A blog about the things I find accidentally on Spotify while looking for something else

Thursday, 28 November 2013


There are various compilations of vintage Christian rock from the Sonrise label on Spotify.  Some of  it is hard to date precisely, but I'm guessing the earliest material is from the late '60s/early '70s, and the latest from about a decade later.  Listening to them is an odd experience.  It is a parallel history of rock, with the same styles gone through - acid rock, soft harmony pop, country rock, bad white reggae etc. - but always with the focus on God-related matters.  It definitely feels like something is askew, but why should this be? After all, mainstream rock is littered with songs that, taken in isolation, seem to convey an explicitly Christian message.  It is probably down to the fact that while something like 'Spirit in the Sky' would have emerged organically, and was just one of the things Norman Greenbaum wanted to express (other Greenbaum songs include 'Canned Ham' and 'The Eggplant that Ate Chicago') these musicians were unwilling or felt unable to talk about anything else.  It's a form of music designed for personal expression being used for the purposes of a higher authority.  Like a dog walking on its hind legs, it's physically possible but maybe not the best thing for the dog.
   Anyway, here are three of the more musically interesting Sonrise compilations, organised in what seems like a chronological order.

Mystery Revealed

Once you get past the mind-expanding cover, there is a smorgasbord of late-60s styles here.  Sample track title: 'Song of the Antichrist'.  God makes an appearance on the closing number.


Jesus Festival of Music

The cover will give you nightmares. 'Jesus, come in me', begins one song, innocently.  Contains a cover of Jake Holmes's 'Genuine Imitation Life' I actually prefer to the version by the Four Seasons.


Jesus Power

A bit of a rootsier feel, and some of it live.  Spirit in the Sky actually turns up here, as does a 'high-on-Jesus' gospel monologue from Arthur Blessit & the Eternal Rush.  Some nice tunes here and there.


Thursday, 21 November 2013

'50s and '60s Lost and Found Records Vol. 1

Here I attempt to solve one of the great mysteries of Spotify, this being the various unfeasibly long and curiously selected compilations floating around on it.  This one is a full 80 tracks long and collects various tunes from the '50s and '60s, but not ones that anyone would realistically ever want to listen to sequenced together.  There are big hits like Serge Gainsbourg's 'Je t'aime... mon non plus' and 'Cinderella Rockefella' by those people who did it, alongside obscurities from the Tornados, 'My Boy Lollipop' Millie, Bobby Darin and other established names, and a whole bunch of other stuff by people you've never heard of.  Some of it's credible rock 'n' roll, some of it the easiest of easy.  Some of it's good, much of it is dreadful.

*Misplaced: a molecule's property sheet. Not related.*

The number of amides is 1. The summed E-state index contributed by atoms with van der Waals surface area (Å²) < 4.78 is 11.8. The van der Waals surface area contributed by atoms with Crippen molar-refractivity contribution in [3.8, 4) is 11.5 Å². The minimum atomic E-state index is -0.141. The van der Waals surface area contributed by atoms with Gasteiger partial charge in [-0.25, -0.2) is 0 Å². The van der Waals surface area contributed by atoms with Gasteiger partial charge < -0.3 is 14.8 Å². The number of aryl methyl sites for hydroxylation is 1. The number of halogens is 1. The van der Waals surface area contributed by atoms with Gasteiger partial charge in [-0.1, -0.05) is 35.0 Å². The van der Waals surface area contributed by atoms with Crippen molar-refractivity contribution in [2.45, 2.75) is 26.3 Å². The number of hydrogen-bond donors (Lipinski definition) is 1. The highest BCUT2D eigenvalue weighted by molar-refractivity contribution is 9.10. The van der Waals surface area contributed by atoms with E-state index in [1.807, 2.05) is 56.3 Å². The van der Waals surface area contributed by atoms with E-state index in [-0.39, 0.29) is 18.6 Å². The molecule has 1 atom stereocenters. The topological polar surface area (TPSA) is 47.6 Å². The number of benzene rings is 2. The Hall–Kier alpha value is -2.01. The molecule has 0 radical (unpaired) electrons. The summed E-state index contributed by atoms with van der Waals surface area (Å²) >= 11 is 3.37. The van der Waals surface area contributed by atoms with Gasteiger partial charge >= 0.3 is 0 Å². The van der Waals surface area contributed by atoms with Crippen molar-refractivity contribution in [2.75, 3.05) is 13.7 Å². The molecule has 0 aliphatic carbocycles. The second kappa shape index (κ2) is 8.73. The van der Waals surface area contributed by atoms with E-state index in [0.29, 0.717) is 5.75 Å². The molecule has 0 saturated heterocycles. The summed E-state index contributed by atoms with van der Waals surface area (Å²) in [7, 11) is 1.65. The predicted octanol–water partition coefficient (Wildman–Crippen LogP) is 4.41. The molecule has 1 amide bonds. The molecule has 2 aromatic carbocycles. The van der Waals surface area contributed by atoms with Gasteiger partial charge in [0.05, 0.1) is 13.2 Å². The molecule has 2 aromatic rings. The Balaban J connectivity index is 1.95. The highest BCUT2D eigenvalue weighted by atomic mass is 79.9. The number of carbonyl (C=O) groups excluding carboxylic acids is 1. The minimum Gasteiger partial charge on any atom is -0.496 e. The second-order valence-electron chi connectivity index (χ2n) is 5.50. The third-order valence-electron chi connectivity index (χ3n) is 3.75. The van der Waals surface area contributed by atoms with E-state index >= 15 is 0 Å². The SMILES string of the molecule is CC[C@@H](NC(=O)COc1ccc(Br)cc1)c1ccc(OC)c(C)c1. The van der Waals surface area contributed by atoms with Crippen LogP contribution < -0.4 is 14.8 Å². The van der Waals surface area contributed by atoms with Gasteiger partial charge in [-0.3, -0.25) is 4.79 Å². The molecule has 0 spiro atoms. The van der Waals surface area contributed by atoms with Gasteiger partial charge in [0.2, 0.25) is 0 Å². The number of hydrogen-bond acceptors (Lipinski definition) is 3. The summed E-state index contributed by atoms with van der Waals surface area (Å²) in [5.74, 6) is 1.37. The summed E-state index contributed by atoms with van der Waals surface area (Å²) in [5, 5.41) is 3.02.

So why do compilations like this exist?  It's not simply a case of someone bunging a load of out-of-copyright stuff out there just to see what cash they can make off of it, as some of it won't lapse into the public domain for a number of years.  The clue is in the company name - Master Classics Records.  This is an imprint owned by The Orchard, a music distribution company which sub-licences recordings, many of them languishing with record companies who have long lost interest in them, and attempts to push them back out there for consumption.  Compilations such as these, then, are presumably a sort of sampler, so actually listening to it is a bit like trying to read the Argos Catalogue.
   Having said all that, the re's some good stuff on there amongst the chaff which you won't have heard, so worth a flick.  My personal fave - 'If You Want This Love' by Sonny Knight.  More on whom later.


Thursday, 14 November 2013

From Where to Where - Shin Joong Hyun

Light in the Attic comp EP of the the Godfather of South Korean psychedelic rock guitar.  Like much of the more exotic vintage rock music only now been given any attention in the West, this is the familiar filtered through the strange.  On one level the brooding plod of some of these tracks is not that dissimilar from your average album track by Colosseum or whoever, but then there will come a killer chord change they would never think of, given weight by the monumental build-up.  And then it gets funky.  The final nail in the coffin of rock purism.


Wednesday, 6 November 2013

The Everly Brothers Sing - The Everly Brothers

A particularly interesting entry in the generally-of-interest '60s discography of the Everly Brothers.  Overshadowed by their celebrated cosmic country Roots album that followed, this one from 1967 is a soft psych effort, with the Everlys' harmonies featuring on the type of material more usually attached to their multi-voiced successors, such as the Association and Spanky and Our Gang.  Opening track and moderate hit 'Bowling Green' mythologises the Kentucky city to the point that it sounds like a good place to go to after you die, while 'To the Flowers' is a glorious Summer of Love period piece that made it on to a Nuggets compilation.  'Mary Jane', meanwhile, is about a very special girl they just can't get enough of.  The album peters out with covers of 'Whiter Shade of Pale' and 'Mercy, Mercy, Mercy' that sound like they would much rather be somewhere else (one of them doesn't even bother turning up at all for the former).  Before that, however, is a whole load of '60s marshmallowy greatness.
   The Everly Brothers struggled to find much of an audience in the '60s, but what they were up to was fascinating, easily the equal of many of the younger beat groups that followed in their wake, owing them pretty much everything.  This album is a fine example of this.